Deacon William Mann

Julius T. Bloch, American (born Germany), 1888 - 1966


Oil on canvas

42 1/2 x 32 1/8 inches (108 x 81.6 cm)

Research inconclusive. Copyright may apply.

Curatorial Department:
American Art

Object Location:

Currently not on view

Accession Number:

Credit Line:
Purchased with funds contributed by John H. McFadden and Lisa D. Kabnick in honor of Alexandra Q. Aldridge, 2002

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nhd 1929 to 1945 portrait [x]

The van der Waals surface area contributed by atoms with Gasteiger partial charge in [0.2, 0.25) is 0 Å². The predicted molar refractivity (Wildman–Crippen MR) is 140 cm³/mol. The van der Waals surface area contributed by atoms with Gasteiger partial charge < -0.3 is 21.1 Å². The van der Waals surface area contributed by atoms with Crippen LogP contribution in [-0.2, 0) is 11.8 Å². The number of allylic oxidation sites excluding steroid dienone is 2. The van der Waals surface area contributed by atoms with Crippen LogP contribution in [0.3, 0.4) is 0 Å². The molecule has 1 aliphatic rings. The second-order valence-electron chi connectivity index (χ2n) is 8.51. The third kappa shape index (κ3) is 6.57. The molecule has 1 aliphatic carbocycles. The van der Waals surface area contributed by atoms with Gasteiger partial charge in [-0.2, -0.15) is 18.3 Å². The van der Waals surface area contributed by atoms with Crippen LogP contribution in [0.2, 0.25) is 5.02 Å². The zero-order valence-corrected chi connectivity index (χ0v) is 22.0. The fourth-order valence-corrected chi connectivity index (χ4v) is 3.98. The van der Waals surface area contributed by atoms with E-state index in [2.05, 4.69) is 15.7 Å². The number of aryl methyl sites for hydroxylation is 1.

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Julius Bloch, who emigrated from Germany to Philadelphia at the age of five, was an active and well-known member of Philadelphia art circles throughout his long career. Trained at the Pennsylvania Academy of Fine Arts and the Barnes Collection, Bloch developed his own style of American Social Realism that placed an emphasis on strong outline and sober color. Bloch's mature paintings concentrated on the lives and humanity of the people he admired, which range from the leaders of the African-American community to working-class subjects, such as coal miners and victims of prejudice. His compassionate portrayal of the people he encountered in Philadelphia helped reduce the overwhelming political and economic complexities of the Depression era to a human scale. William Mann, the subject of this seated portrait, worked as both a plumber and a church deacon, although in Bloch's sympathetic portrayal the sitter is imbued with all the gravitas and dignity that one would expect in a representation of a judge or a United States president.